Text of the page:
Portraits of piety

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Publish Time: 2020-07-09 Author: Lin Qi From: China Daily

An exhibition of traditional Tibetan Buddhist scroll paintings in Beijing reveals the rich history of thangka.

The late 20th-century author and scholar Shen Congwen is best known for examining regional cultural heritage in his works.

Lesser known is that he developed an authority on the study of ancient Chinese attire.

Shen once donated four vintage Tibetan thangka paintings from his own collection to the Central Academy of Arts and Design, which merged with Tsinghua University in 1999 to become the Academy of Arts and Design.

These traditional Buddhist paintings were then transferred to the collection of the Tsinghua University Art Museum after it was opened in 2016. They're now on show at Auspicious Land, an exhibition of Tibetan Buddhist paintings and sculptures that's running through Oct 25.

It displays 38 thangka paintings from the Tsinghua University Art Museum's roughly 13,000 works. The scrolls are displayed in juxtaposition with dozens of gilt-bronze Tibetan Buddhist statues on loan from the Capital Museum in Beijing.

The Tsinghua University Art Museum is temporarily closed because of the COVID-19 epidemic. A virtual tour of the exhibition is available on the museum's website.

Thangka are known for their striking palettes and sophisticated decorative elements.

Fine quality, expensive metallic and mineral pigments have ensured the hues have survived for centuries. Thangka creation demands advanced painting and embroidery techniques. A piece may take artists months, years and even decades to complete.

It's also called "a mobile niche" since Buddhists carry them around to use during meditation.

Well-preserved vintage thangka paintings are highly sought after.

A 15th-century embroidered silk thangka once in the imperial collection of the Ming Dynasty (1368-1644) fetched HK$348.4 million ($45 million) at a Hong Kong auction in 2014.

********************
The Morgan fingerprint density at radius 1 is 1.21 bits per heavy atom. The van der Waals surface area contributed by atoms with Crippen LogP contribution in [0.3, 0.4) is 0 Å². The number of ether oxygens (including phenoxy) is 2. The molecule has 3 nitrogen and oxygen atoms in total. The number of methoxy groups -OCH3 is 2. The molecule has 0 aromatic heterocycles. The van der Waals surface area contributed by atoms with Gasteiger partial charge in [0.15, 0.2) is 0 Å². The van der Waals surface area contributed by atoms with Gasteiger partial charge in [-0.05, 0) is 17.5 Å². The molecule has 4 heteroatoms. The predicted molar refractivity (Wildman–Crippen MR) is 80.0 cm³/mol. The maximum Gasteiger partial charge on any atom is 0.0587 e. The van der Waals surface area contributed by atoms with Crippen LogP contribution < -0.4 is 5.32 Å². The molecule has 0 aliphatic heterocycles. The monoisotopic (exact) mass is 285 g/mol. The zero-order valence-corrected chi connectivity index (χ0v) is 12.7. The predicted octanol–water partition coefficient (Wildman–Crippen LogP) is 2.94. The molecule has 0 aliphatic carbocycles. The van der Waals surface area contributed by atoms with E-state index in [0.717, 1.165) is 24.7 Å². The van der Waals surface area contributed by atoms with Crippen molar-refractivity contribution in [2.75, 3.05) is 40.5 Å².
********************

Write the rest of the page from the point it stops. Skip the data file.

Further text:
The exhibition at the Tsinghua University Art Museum reflects a diversity of the styles and imagery of thangka.

An Su, the exhibition's co-curator, says the thangka paintings on show are dated between the 17th and 20th centuries. Most were acquired by the teachers at the initial central arts academy in the 1960s.

"The oldest (displayed) thangka, which is painted against a black background, dates to the late 17th century," she says.

"It depicts Kubera, a protector and lord of wealth, who's framed with an exquisite brocade decorated with raised floral patterns in gold and silver threads, presenting the most highly developed weaving techniques at the time."

She adds the smallest painting on show depicts Jetsun Milarepa, a Tibetan Buddhist master and accomplished poet. The thangka, which measures 29 centimeters by 20 cm, shows Milarepa clad in white. His skin appears greenish grey because of his solitary lifestyle and strict diet. He strikes his typical pose with his right hand to his ear as he listens to his own singing.

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